Smaller businesses are less likely to be aware of VDI than their larger counterparts, but the market is still expected to grow, Techaisle found.
As more small and midsize businesses turn to virtual desktop infrastructure solutions to reduce costs and better secure data and IT infrastructure, small-business spending on VDI platforms is on target to reach $430 million in 2015, up from $132 million currently, according to a survey of 1,200 U.S. SMBs conducted by IT research firm Techaisle. Business with 100 to 499 employees will represent the biggest opportunity for VDI vendors, and financial services, health care, professional business services and manufacturing specialists are early adopters of VDI.
VDI penetration is expected to grow rapidly to 12 percent by 2015, and the number of VDI seats to increase at a compound annual growth rate (CAGR) of 45 percent to 2.7 million, according to the study. What's more, a rise in the awareness and number of channel partners along with use cases could make the market grow even faster. While the awareness of VDI solutions is 5 percent among the smallest businesses-those with 1 to 19 employees-that awareness jumps to 42 percent for businesses with 50 to 99 employees, the survey found.
More than half (58 percent) of the SMBs surveyed said they prefer to use VDI on premises by integrating best-of-breed hardware brands. The report also found hosted VDI is preferred by very small businesses, whereas VDI-in-a-box suggests consistent planned usage across all segments. The improved availability of applications and access to applications from anywhere and on any device, particularly among businesses adopting bring-your-own-device (BYOD) initiatives, were also cited as key drivers of the adoption of VDI solutions in the midmarket space.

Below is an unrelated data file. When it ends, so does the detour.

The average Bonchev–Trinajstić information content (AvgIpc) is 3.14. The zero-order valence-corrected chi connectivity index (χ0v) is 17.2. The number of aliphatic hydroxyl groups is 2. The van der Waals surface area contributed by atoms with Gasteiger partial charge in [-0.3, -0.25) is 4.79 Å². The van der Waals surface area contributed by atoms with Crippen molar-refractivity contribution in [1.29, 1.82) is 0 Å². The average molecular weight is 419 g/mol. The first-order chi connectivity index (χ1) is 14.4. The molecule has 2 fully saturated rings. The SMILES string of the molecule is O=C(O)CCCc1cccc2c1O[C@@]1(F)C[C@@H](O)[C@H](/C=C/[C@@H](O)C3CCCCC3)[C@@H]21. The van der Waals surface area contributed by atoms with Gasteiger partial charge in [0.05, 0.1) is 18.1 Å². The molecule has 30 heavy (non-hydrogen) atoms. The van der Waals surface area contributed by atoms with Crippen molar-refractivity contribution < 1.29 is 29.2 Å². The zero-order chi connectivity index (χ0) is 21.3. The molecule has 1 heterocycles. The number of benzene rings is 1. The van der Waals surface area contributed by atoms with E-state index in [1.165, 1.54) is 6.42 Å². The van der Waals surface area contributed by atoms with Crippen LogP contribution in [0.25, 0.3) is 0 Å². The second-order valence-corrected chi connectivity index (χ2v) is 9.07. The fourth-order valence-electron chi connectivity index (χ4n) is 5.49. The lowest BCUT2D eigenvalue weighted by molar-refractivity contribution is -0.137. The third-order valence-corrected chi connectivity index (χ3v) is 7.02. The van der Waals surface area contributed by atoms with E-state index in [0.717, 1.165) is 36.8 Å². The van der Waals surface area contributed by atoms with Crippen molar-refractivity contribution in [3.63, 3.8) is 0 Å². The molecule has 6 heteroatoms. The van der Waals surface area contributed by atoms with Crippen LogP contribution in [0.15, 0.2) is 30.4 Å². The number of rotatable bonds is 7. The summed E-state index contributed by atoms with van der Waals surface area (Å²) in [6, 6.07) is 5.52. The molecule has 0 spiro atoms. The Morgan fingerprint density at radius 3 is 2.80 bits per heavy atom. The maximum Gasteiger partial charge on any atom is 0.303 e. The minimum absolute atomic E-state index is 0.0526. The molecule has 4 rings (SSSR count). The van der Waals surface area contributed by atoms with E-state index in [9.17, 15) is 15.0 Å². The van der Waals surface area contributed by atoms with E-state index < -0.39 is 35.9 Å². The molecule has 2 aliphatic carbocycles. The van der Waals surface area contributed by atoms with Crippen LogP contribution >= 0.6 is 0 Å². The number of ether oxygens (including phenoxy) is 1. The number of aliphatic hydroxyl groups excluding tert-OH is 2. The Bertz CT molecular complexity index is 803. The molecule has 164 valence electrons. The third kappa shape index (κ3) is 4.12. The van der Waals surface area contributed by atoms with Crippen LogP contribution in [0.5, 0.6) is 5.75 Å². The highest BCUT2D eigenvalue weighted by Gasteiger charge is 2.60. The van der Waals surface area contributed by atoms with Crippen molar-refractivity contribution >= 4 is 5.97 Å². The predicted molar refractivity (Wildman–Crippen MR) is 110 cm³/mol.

"Although SMBs are ideal customers for VDI, there are many factors inhibiting adoption. Chief among them are lack of awareness, search for relevancy and proof of concept and deployment ease," the report noted. "Twenty-six percent of SMBs also cite lack of expertise, and a high percentage of SMBs have not given any serious thought to using VDI. On the other hand, of the midmarket businesses that have explored the idea of using VDI, 27 percent do not think that there is a need for it as yet."
VDI solutions host a desktop operating system within a virtual machine (VM) running on a hosted, centralized or remote server. Although the term was coined by virtualization company VMware, there are several companies that cater to midmarket companies with various platforms, including Citrix, which offers a VDI-in-a-Box solution. The technology enables customers to streamline management and costs by consolidating and centralizing the desktops while delivering end-users mobility and the freedom to access virtual desktops at any time, from any place, on any device.
Nathan Eddy is Associate Editor, Midmarket, at eWEEK.com. Before joining eWEEK.com, Nate was a writer with ChannelWeb and he served as an editor at FierceMarkets. He is a graduate of the Medill School of Journalism at Northwestern University.